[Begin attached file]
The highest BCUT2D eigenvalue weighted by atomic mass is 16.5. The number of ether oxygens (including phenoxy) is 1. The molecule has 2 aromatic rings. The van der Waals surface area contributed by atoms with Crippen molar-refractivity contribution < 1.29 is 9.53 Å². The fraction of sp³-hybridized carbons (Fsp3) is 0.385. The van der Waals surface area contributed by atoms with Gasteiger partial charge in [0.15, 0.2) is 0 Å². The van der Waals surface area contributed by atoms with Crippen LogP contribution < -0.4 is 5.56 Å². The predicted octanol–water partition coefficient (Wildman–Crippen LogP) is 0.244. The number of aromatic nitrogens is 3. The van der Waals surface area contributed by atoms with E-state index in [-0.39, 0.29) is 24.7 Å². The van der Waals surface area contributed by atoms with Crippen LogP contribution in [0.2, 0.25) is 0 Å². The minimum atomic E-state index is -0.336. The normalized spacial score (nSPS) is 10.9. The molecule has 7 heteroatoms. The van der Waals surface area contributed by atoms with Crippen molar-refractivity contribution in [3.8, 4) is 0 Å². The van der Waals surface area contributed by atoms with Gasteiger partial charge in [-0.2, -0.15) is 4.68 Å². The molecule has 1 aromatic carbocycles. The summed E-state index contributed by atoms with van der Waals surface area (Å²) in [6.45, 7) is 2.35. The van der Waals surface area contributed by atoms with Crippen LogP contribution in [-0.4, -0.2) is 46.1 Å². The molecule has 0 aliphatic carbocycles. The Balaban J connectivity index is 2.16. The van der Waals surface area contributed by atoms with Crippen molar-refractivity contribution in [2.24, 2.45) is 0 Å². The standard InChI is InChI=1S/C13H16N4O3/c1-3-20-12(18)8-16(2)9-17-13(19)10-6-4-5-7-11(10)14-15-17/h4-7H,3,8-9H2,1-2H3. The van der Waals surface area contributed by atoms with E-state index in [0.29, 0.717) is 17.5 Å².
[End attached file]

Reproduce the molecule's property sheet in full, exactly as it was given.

The highest BCUT2D eigenvalue weighted by atomic mass is 16.5. The number of ether oxygens (including phenoxy) is 1. The molecule has 2 aromatic rings. The van der Waals surface area contributed by atoms with Crippen molar-refractivity contribution < 1.29 is 9.53 Å². The fraction of sp³-hybridized carbons (Fsp3) is 0.385. The van der Waals surface area contributed by atoms with Gasteiger partial charge in [0.15, 0.2) is 0 Å². The van der Waals surface area contributed by atoms with Crippen LogP contribution < -0.4 is 5.56 Å². The predicted octanol–water partition coefficient (Wildman–Crippen LogP) is 0.244. The number of aromatic nitrogens is 3. The van der Waals surface area contributed by atoms with E-state index in [-0.39, 0.29) is 24.7 Å². The van der Waals surface area contributed by atoms with Crippen LogP contribution in [0.2, 0.25) is 0 Å². The minimum atomic E-state index is -0.336. The normalized spacial score (nSPS) is 10.9. The molecule has 7 heteroatoms. The van der Waals surface area contributed by atoms with Crippen molar-refractivity contribution in [3.8, 4) is 0 Å². The van der Waals surface area contributed by atoms with Gasteiger partial charge in [-0.2, -0.15) is 4.68 Å². The molecule has 1 aromatic carbocycles. The summed E-state index contributed by atoms with van der Waals surface area (Å²) in [6.45, 7) is 2.35. The van der Waals surface area contributed by atoms with Crippen LogP contribution in [-0.4, -0.2) is 46.1 Å². The molecule has 0 aliphatic carbocycles. The Balaban J connectivity index is 2.16. The van der Waals surface area contributed by atoms with Crippen molar-refractivity contribution in [2.24, 2.45) is 0 Å². The standard InChI is InChI=1S/C13H16N4O3/c1-3-20-12(18)8-16(2)9-17-13(19)10-6-4-5-7-11(10)14-15-17/h4-7H,3,8-9H2,1-2H3. The van der Waals surface area contributed by atoms with E-state index in [0.29, 0.717) is 17.5 Å².